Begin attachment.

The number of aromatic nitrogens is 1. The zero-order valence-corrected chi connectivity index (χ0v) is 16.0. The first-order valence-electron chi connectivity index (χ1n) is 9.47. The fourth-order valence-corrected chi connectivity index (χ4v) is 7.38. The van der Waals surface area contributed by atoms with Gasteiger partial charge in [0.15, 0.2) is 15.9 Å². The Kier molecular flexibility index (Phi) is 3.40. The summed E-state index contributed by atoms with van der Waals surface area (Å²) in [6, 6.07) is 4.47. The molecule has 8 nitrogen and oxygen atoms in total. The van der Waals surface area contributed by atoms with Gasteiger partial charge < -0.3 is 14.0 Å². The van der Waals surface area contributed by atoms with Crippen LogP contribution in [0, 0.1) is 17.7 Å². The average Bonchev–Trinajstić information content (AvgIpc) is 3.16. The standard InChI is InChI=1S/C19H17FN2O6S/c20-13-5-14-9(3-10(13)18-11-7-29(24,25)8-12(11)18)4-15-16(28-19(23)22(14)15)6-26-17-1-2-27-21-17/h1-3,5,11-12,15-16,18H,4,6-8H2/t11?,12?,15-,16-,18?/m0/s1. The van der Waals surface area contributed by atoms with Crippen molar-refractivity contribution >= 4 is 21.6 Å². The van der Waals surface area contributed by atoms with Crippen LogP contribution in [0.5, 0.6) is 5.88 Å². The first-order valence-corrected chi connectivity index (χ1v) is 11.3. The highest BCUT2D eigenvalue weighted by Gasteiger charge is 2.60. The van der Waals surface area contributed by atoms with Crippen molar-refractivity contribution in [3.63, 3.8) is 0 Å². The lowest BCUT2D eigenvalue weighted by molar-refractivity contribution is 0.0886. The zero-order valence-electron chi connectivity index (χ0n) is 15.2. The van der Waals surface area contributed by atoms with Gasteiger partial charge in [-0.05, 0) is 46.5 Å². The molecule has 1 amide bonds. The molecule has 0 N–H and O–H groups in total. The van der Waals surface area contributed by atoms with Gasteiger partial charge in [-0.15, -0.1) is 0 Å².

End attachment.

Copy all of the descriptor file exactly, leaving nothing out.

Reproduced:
The number of aromatic nitrogens is 1. The zero-order valence-corrected chi connectivity index (χ0v) is 16.0. The first-order valence-electron chi connectivity index (χ1n) is 9.47. The fourth-order valence-corrected chi connectivity index (χ4v) is 7.38. The van der Waals surface area contributed by atoms with Gasteiger partial charge in [0.15, 0.2) is 15.9 Å². The Kier molecular flexibility index (Phi) is 3.40. The summed E-state index contributed by atoms with van der Waals surface area (Å²) in [6, 6.07) is 4.47. The molecule has 8 nitrogen and oxygen atoms in total. The van der Waals surface area contributed by atoms with Gasteiger partial charge < -0.3 is 14.0 Å². The van der Waals surface area contributed by atoms with Crippen LogP contribution in [0, 0.1) is 17.7 Å². The average Bonchev–Trinajstić information content (AvgIpc) is 3.16. The standard InChI is InChI=1S/C19H17FN2O6S/c20-13-5-14-9(3-10(13)18-11-7-29(24,25)8-12(11)18)4-15-16(28-19(23)22(14)15)6-26-17-1-2-27-21-17/h1-3,5,11-12,15-16,18H,4,6-8H2/t11?,12?,15-,16-,18?/m0/s1. The van der Waals surface area contributed by atoms with Crippen molar-refractivity contribution >= 4 is 21.6 Å². The van der Waals surface area contributed by atoms with Crippen LogP contribution in [0.5, 0.6) is 5.88 Å². The first-order valence-corrected chi connectivity index (χ1v) is 11.3. The highest BCUT2D eigenvalue weighted by Gasteiger charge is 2.60. The van der Waals surface area contributed by atoms with Crippen molar-refractivity contribution in [3.63, 3.8) is 0 Å². The lowest BCUT2D eigenvalue weighted by molar-refractivity contribution is 0.0886. The zero-order valence-electron chi connectivity index (χ0n) is 15.2. The van der Waals surface area contributed by atoms with Gasteiger partial charge in [-0.05, 0) is 46.5 Å². The molecule has 1 amide bonds. The molecule has 0 N–H and O–H groups in total. The van der Waals surface area contributed by atoms with Gasteiger partial charge in [-0.15, -0.1) is 0 Å².